Here I am again, sipping wine from the bottle, surrounded by the layers of take-out garbage that’s been piling around for a week now, this must be exam week.
It’s a Friday night, and I’ve guilt myself into staying home, but ended up sipping wine, smoking, dylanning and pondering endlessly about improbable questions of my own.
Her name has come up many times, too many for my own comfort, in the course of the last few weeks, in the most strange of coincidences. I still don’t know if this is a simple conspiracy of life, or is one of my own mind to deny me any ability to focus on my Database Theory textbook. One thing is certain though, the thought is here to stay.
When I set out to write anything about her my thoughts start to confuse reality and fiction. They start to confuse what really happened with what imaginary conversations and events I’ve made up in days like this one. I confuse what I wrote once about her, with what she really was.
A question she kept on dragging behind her was whether I did love her, or just wanted to love, and whether she did love me, or just wanted to be loved. I remember how grotesque the question and its whole premise was, I still do. Maybe my problem was, and apparently still is, that I’ve found love, in its most abstract shape, to be an entity completely independent of us people.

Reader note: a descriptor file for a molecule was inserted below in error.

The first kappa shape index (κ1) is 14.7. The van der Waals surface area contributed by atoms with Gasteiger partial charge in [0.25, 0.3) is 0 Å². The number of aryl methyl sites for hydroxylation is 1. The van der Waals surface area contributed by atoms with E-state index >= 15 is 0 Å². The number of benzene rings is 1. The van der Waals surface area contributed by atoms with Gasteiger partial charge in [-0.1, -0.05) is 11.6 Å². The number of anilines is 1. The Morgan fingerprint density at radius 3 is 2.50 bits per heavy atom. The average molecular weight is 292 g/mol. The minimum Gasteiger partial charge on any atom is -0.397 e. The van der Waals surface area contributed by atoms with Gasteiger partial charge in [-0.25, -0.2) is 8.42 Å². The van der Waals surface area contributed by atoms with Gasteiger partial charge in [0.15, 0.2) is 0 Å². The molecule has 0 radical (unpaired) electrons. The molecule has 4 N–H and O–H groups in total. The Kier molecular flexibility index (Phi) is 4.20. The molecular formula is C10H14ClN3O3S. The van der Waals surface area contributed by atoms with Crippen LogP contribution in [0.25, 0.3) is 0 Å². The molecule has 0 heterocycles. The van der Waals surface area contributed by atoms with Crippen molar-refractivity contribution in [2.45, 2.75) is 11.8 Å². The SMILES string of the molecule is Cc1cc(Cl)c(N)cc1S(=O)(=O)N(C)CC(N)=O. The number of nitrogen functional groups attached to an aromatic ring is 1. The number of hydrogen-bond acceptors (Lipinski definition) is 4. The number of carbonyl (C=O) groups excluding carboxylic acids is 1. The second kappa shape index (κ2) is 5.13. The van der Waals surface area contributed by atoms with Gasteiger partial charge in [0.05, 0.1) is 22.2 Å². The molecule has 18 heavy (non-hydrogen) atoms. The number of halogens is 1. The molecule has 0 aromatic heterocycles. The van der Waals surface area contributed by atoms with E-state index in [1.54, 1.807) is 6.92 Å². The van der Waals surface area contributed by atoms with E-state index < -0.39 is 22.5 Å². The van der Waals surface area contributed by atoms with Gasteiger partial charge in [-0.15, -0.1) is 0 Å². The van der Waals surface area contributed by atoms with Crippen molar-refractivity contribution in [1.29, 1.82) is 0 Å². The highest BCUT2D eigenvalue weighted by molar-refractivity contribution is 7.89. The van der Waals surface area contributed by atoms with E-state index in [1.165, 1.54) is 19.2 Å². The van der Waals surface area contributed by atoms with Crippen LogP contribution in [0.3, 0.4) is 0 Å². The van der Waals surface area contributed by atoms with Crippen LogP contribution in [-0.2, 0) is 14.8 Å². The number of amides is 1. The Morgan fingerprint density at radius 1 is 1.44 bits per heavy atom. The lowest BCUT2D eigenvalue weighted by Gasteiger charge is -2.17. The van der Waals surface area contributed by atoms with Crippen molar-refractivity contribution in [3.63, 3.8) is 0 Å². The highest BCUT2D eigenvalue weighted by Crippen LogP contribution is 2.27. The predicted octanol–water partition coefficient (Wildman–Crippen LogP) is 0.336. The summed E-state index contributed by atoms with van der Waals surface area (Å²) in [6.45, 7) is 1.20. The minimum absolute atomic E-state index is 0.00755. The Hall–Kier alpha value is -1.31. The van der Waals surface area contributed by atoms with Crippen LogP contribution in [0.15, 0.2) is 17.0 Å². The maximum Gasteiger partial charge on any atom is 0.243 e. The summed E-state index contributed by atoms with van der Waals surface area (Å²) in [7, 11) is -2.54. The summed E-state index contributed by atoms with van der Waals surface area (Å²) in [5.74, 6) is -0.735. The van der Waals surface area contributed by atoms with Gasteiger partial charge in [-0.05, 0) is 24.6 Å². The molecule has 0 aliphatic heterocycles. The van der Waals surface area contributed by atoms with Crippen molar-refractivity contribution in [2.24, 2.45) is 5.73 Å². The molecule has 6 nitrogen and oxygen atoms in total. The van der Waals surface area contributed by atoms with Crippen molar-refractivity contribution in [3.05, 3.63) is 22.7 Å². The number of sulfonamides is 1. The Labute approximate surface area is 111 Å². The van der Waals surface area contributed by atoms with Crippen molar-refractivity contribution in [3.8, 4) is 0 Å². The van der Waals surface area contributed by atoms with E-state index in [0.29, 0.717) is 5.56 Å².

Don’t read too much into this, I am not dwelling over an end of a relationship. Not that one anyway, that one was bound to crash in the most painful of ways. Egypt and Japan are not even in the same continent and, I have no doubt, our worlds were much further apart.
Nonetheless, when you find out that you share a thought that is so transparent, like a dream, a thought so personal and so particular despite its many, many colors, when you share such a thought with someone, she becomes an integral part of it. She blends with the background, a color of her own, and comes back with every morning as that thought eats into your mind.
You burn bridges and then beat your head against the wall.
Oh what an noisy gruesome world we live in these days. What a terrible way to burn bridges by ignoring emails and removing people from your Facebook friends. Oh dear!
There was a time when I wrote letters everyday, much like Issian of Amin Maalouf’s Ports of Call. Letters that explained yesterday’s letter, and one’s that explained today’s. But unlike Issian, I did not mail them. They’re here. All these letters of madness that I wrote are here, as a comic and insightful testament to those days. They bring me sorrow because I was the one who wrote them, but mostly because I never put a stamp on them and mailed them.
She had the smile of Astarte, and eyes much like the sun. She had the passion of a million seas and the vengeances of a million humanities. Oh, what beautiful a color she’s made.